The Latrun Monastery
Latrun Monastery
Photo: Ohad Zwigenberg
Danny Dayan
Photo: Gil Yohanan
'Price tag' vandals consistently escape prosecution
Latrun Monastery arson joins dozens of similar cases in past few years, but hardly any indictments have been filed. Yesha Council chairman blames Shin Bet

Hate messages, arson and no indictments: Dozens of "price tag" acts, which have taken place in the past few years, have resulted in just a few indictments in what has been described by Yesha Council chairman as a "complete failure by the Shin Bet."


The investigation of the Latrun Monastery arson case, which is being handled by the polcie's International Crimes Unit, may lead to a different outcome, but the data reveals an obvious trend.


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Among the most notable cases are the mosque arson in Beit Fajr in October 2011, the raid on the Binyamin Spatial Brigade and mosque arsons in the villages of Qusra and Burqa earlier last year.



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Similar incidents were also recorded in the past three months in Neve Shalom, Kafr Jaba and Jelazon. No indictments or arrests were made. In fact, only a small number of indictments have been filed in relation to "price tag" incidents in the past few years, in sharp contrast to the growing scope of the phenomenon itself.


While Rightist elements strongly condemned the Latrun arson as well as the "price tag" phenomenon in general, they also pointed fingers at Israel's security forces.


"It's unacceptable that the Shin Bet produces zero indictments and 100% failures," Yesha Council Chairman Danny Dayan charged.


Damage at the Latrun Monastery (Photo: Ohad Zwigenberg)


Considered by many as the settlers' main representative, Dayan added that "this corrupt phenomenon has followed us for years."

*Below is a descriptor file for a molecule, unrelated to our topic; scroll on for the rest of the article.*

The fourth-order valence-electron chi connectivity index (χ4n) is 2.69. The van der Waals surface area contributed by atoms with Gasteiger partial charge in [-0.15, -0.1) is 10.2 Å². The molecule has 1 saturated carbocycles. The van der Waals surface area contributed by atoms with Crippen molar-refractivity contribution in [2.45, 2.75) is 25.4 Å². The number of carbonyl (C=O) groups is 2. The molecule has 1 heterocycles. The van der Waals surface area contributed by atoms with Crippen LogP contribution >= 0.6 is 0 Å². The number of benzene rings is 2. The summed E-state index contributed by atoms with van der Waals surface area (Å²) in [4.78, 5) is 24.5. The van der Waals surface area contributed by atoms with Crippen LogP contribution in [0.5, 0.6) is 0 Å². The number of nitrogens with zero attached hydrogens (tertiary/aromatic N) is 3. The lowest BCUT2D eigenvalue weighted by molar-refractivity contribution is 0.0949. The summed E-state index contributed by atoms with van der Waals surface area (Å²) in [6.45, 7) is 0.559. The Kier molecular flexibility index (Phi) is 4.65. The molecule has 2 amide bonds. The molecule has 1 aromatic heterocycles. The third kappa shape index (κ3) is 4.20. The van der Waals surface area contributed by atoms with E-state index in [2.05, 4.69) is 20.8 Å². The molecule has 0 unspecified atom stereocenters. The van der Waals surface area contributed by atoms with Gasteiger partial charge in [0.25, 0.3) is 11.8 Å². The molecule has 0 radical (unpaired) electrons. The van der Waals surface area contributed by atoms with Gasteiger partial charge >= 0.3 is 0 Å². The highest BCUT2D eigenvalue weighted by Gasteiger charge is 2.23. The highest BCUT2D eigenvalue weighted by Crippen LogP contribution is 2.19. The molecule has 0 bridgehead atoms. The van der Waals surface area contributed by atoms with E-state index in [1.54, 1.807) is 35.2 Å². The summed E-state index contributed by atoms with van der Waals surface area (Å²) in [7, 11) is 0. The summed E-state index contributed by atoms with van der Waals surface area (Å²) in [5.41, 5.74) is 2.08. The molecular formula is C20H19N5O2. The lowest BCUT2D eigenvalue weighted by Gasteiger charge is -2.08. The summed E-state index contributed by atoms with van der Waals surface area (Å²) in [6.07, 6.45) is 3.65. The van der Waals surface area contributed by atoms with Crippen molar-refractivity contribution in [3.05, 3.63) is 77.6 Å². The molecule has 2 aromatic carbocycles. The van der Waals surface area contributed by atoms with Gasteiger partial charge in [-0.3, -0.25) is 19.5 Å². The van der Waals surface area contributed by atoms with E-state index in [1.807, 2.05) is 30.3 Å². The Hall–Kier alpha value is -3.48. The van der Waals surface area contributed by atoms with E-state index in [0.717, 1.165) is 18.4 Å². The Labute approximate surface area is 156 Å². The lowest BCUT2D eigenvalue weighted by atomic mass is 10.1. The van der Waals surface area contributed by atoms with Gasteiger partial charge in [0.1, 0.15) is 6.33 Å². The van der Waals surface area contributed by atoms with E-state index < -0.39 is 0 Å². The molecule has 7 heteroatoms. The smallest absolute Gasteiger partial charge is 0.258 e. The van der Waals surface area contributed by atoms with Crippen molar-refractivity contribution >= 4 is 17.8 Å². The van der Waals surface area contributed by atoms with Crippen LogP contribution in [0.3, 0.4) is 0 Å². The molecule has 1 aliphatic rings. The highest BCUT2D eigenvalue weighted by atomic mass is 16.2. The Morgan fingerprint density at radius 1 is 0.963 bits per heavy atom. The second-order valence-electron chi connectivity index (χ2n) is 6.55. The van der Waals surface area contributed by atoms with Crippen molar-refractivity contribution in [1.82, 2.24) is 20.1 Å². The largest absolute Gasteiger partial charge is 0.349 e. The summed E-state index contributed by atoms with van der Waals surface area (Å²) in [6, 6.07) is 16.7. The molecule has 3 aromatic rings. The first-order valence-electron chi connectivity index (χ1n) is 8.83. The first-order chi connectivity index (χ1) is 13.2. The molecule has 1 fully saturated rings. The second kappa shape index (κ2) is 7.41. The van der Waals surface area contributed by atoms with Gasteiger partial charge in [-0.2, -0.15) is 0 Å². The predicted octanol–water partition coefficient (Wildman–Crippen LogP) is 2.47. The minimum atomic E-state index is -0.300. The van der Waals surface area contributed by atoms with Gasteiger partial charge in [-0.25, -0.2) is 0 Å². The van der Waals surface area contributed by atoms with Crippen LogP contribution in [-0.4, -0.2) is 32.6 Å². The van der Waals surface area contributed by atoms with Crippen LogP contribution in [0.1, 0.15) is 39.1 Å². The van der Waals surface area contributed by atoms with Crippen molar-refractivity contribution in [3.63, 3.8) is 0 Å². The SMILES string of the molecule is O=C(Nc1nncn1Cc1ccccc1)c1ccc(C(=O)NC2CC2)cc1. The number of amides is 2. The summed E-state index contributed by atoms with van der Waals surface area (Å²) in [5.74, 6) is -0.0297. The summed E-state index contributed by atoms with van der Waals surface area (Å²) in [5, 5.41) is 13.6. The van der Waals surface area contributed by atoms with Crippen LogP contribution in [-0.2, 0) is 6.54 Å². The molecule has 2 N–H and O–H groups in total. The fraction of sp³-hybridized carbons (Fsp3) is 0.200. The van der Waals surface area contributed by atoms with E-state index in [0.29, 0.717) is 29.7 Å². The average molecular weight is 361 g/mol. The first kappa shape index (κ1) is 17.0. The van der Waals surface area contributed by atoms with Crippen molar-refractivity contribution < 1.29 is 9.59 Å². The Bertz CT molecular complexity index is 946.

He further added: "There have been at least seven cases of mosque arsons, countless car arsons, including those of police cars, the throwing of stones, firebombs and hate messages. It's inconceivable that our glorified Shin Bet cannot handle these groups of thugs."


"One can count the indictments on one hand and still have fingers left. It creates a feeling of impunity and also gives way for conspiracy theories."



Considered a moderate among the settlers, Dayan admitted that the settler leaders' silence throughout the years served to encourage the vandals. He added that the method of restraining orders is not effective. "It's time that the Shin Bet produces results."


Easy targets

Churches and monasteries have long become a favored target for "price tag" vandals, but the heads of the Catholic Church in Israel fail to see the link between Migron and the Latrun Monastery. "It's an easy target that makes no sense," a source told Ynet.


The Council of Bishops in Israel, to which the Latrun Monastery belongs to and which represent that Latin Church, denounced the act.


Father David Neuhaus, a Jesuit Catholic priest who serves as the Patriarchal Vicar, expressed his concern, as well: "This series of events, which has been going on for month, where Christian sites are being targeted.


"We have to ask what's going on and why would someone who seeks revenge over the government policy on Migron or other settlements would think they have the right to attack Christians.


"The Latrun Monastery has prayers services in French and the monks learn Hebrew so they can be respectful towards Israeli visitors," he stressed.


Acting Jerusalem Police Chief Manny Yitzhaki told Ynet that "There are various individuals involved. We are sparing no effort in the investigation, on both the district and national levels, to find the perpetrators and bring them to justice.


"I wouldn’t say this was an escalation, but this is a very serious event meant to harm the fabric of relation with this sector."


"People are naturally shaken and afraid, because ('price tag') acts are now everywhere," a source at the Interior Ministry's Religious Denominations department told Ynet.


"The heads of the communities speak of an overall uneasy feeling. We're very worried about this because it's getting worse. This has to be dealt with both though education as well as punitively," he said.


Noam (Dabul) Dvir contributed to this report




First published: 04.09.12, 15:53
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